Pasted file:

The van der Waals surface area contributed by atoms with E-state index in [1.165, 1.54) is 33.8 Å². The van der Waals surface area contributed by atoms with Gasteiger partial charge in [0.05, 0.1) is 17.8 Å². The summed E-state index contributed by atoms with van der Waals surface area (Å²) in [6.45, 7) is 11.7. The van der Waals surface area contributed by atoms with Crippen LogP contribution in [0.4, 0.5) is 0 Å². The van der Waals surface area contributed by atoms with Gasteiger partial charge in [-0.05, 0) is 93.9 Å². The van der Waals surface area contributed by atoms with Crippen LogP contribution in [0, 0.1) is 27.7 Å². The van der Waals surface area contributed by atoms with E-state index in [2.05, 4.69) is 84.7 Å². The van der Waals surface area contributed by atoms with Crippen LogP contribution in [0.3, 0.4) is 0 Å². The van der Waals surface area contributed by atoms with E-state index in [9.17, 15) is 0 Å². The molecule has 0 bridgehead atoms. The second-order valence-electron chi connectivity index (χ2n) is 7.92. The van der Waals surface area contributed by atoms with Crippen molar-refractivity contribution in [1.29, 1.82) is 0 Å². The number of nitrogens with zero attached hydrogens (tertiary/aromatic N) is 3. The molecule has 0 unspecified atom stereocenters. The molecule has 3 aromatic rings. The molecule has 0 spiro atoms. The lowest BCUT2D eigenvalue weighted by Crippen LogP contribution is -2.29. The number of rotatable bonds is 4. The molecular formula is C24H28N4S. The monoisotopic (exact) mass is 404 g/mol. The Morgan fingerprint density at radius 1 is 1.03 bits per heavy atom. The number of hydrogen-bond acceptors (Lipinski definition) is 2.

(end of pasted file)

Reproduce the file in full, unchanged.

The van der Waals surface area contributed by atoms with E-state index in [1.165, 1.54) is 33.8 Å². The van der Waals surface area contributed by atoms with Gasteiger partial charge in [0.05, 0.1) is 17.8 Å². The summed E-state index contributed by atoms with van der Waals surface area (Å²) in [6.45, 7) is 11.7. The van der Waals surface area contributed by atoms with Crippen LogP contribution in [0.4, 0.5) is 0 Å². The van der Waals surface area contributed by atoms with Gasteiger partial charge in [-0.05, 0) is 93.9 Å². The van der Waals surface area contributed by atoms with Crippen LogP contribution in [0, 0.1) is 27.7 Å². The van der Waals surface area contributed by atoms with E-state index in [2.05, 4.69) is 84.7 Å². The van der Waals surface area contributed by atoms with Crippen LogP contribution in [0.3, 0.4) is 0 Å². The van der Waals surface area contributed by atoms with E-state index in [9.17, 15) is 0 Å². The molecule has 0 bridgehead atoms. The second-order valence-electron chi connectivity index (χ2n) is 7.92. The van der Waals surface area contributed by atoms with Crippen molar-refractivity contribution in [1.29, 1.82) is 0 Å². The number of nitrogens with zero attached hydrogens (tertiary/aromatic N) is 3. The molecule has 0 unspecified atom stereocenters. The molecule has 3 aromatic rings. The molecule has 0 spiro atoms. The lowest BCUT2D eigenvalue weighted by Crippen LogP contribution is -2.29. The number of rotatable bonds is 4. The molecular formula is C24H28N4S. The monoisotopic (exact) mass is 404 g/mol. The Morgan fingerprint density at radius 1 is 1.03 bits per heavy atom. The number of hydrogen-bond acceptors (Lipinski definition) is 2.